CofI schools under threat of exclusion, says Dublin bishop
CHURCH OF Ireland schools were “under a creeping threat” and it was uncertain whether this was for “both economic and ideological” reasons, Archbishop of Dublin, Most Rev Michael Jackson has claimed.
“We are not sure, either, if we are in a cynical way being left to starve through atrophy,” he said on Saturday at a Church of Ireland Primary School Management Association conference in Dublin.
“We are not a fossil of a privileged past. We are not looking for the financially impossible in a world where public money is not available to us or to others. We are the citizens of today and tomorrow and we want to equip children, through the education which we offer in co-operation with the State, to contribute to tomorrow’s Ireland,” he said.
When it came to Government policy on national schools under Church of Ireland, and other Protestant churches, management, feeling had moved rapidly “from one of concern to one of alarm”, he said. Church of Ireland members had “long sought to take our place and to play our part in the life of communities . . . where we live and more widely. This is not sectarianism. Nor again is it superiority complex,” he said.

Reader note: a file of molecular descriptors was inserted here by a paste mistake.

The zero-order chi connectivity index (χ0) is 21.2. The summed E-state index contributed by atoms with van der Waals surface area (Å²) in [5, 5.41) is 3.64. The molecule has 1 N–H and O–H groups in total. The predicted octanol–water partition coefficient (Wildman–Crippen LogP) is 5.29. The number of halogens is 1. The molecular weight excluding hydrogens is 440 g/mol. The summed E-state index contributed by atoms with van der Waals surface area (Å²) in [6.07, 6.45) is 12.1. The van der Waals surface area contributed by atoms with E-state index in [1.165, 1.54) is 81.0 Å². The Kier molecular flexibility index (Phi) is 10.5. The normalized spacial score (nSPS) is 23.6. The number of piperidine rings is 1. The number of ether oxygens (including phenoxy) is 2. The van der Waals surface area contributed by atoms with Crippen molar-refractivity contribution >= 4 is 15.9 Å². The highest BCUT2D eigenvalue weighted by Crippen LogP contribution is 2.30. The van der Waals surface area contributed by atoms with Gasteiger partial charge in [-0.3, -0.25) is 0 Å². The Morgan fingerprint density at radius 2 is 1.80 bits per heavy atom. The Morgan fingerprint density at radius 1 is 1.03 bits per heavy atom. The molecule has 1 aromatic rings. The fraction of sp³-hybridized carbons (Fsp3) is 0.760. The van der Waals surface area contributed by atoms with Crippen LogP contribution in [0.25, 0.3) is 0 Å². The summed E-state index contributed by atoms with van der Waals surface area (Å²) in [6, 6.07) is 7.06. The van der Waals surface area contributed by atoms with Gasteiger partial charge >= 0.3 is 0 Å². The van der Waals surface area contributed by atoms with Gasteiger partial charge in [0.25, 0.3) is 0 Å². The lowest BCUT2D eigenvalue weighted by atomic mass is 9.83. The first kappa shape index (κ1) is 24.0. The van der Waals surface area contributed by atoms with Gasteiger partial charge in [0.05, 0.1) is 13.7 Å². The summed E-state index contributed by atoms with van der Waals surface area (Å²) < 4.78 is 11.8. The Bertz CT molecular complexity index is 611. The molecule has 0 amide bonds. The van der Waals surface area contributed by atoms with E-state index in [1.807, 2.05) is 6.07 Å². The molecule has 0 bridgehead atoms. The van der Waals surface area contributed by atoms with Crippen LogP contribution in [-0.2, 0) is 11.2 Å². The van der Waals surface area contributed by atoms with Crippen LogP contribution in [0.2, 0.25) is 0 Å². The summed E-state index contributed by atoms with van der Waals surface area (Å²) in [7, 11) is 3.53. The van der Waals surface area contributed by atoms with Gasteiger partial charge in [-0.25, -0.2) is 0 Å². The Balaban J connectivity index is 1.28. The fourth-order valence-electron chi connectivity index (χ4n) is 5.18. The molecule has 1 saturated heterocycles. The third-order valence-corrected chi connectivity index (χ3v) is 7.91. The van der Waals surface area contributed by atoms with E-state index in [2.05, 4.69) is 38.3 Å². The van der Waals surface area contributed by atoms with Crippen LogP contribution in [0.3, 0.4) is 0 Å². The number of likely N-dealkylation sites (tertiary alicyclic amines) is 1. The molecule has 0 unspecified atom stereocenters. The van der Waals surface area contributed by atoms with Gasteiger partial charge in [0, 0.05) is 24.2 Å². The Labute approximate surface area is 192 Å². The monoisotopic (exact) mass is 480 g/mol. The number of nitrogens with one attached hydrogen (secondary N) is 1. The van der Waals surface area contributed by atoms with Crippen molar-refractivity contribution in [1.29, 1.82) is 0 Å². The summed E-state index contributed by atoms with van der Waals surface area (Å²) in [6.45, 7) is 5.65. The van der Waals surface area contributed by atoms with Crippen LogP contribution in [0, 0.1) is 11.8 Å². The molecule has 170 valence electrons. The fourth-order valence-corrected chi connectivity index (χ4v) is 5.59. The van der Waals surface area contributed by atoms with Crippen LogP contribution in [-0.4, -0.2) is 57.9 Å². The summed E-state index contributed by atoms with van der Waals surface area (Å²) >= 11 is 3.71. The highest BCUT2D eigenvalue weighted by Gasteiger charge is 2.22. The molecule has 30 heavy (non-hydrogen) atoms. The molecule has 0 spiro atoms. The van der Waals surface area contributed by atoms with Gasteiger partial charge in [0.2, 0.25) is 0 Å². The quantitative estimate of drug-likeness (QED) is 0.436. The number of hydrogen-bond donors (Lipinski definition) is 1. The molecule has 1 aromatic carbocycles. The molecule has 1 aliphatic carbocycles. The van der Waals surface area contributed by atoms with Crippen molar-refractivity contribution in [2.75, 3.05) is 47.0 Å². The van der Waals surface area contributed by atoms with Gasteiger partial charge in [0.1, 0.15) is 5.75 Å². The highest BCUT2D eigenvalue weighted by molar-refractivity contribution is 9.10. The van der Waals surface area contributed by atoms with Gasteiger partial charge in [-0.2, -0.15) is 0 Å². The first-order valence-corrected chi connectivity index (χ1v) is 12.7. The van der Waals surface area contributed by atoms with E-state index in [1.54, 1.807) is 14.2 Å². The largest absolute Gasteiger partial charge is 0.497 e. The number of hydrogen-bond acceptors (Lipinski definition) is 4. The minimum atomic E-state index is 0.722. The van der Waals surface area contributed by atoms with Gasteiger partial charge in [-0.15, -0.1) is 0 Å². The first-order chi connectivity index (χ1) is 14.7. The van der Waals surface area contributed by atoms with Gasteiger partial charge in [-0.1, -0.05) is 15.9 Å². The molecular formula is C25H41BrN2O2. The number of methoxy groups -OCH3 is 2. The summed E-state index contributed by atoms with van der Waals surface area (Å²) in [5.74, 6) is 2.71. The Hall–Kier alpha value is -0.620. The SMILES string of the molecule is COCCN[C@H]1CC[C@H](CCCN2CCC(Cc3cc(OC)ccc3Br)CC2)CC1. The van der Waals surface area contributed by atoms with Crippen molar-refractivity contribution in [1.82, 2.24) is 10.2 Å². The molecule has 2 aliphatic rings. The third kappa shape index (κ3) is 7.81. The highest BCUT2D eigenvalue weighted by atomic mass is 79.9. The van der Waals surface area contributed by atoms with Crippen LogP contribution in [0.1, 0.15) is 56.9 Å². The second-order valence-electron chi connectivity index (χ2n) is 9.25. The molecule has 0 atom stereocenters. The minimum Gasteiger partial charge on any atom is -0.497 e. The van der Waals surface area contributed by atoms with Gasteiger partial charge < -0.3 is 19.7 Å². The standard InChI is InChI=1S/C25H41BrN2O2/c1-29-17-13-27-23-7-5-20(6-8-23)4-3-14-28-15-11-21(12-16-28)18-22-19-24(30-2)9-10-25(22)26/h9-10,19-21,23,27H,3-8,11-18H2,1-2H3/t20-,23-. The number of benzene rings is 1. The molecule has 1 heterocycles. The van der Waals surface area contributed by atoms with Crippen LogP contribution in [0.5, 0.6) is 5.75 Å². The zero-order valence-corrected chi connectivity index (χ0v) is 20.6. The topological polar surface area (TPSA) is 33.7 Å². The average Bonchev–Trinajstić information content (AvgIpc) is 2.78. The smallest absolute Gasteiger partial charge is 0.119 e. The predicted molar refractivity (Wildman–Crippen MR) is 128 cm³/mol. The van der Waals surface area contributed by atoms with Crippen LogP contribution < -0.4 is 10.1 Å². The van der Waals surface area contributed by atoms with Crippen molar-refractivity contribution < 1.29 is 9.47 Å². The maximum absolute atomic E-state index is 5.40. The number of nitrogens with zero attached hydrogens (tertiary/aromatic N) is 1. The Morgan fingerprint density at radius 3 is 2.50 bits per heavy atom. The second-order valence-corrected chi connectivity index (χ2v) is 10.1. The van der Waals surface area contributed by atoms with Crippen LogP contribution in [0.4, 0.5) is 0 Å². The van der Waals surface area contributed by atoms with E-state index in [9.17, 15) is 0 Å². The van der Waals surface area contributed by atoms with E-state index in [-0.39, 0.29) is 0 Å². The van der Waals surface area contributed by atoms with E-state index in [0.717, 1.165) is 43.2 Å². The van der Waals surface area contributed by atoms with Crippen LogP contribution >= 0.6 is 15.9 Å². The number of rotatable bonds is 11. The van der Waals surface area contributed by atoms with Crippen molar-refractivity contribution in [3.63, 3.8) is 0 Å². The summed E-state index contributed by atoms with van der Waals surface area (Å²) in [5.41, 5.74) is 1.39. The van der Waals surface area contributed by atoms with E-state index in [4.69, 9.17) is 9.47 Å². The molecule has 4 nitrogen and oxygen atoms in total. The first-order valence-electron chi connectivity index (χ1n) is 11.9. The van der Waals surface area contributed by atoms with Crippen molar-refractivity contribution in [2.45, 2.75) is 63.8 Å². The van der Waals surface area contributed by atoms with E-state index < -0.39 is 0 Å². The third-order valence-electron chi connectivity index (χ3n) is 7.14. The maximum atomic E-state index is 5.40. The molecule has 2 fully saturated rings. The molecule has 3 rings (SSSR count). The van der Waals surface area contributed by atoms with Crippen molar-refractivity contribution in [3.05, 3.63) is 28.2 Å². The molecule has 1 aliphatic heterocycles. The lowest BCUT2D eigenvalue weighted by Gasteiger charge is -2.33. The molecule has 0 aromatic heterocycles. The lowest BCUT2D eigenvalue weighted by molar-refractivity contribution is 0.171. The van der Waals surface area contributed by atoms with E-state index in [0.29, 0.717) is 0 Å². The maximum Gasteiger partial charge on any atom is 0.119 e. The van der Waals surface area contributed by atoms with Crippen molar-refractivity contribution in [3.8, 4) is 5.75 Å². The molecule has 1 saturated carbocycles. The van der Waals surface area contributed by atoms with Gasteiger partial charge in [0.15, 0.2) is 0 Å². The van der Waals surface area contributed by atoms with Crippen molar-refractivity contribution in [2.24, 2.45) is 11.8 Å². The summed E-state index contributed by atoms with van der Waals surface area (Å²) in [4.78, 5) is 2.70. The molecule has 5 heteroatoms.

“It does, however, entail the desire to contribute to the public good and to the weave of our society the following: who we are and what we stand for – and what we share.”
He noted “small schools will be hit hard by the phased increase in pupil threshold for the allocation of teachers. While the needs of island schools and disadvantaged schools are to be considered in a special way, there is no clear suggestion that primary schools under Protestant patronage are to be afforded such consideration.”
A panel was to be set up for redeployment of teachers in the Gaelscoileanna to help preserve the Irish language while no special provision was given for Protestant schools, he said. “Our concern is to challenge the rhetoric of inclusivity when the schools under Protestant patronage are wilfully excluded from such provision.”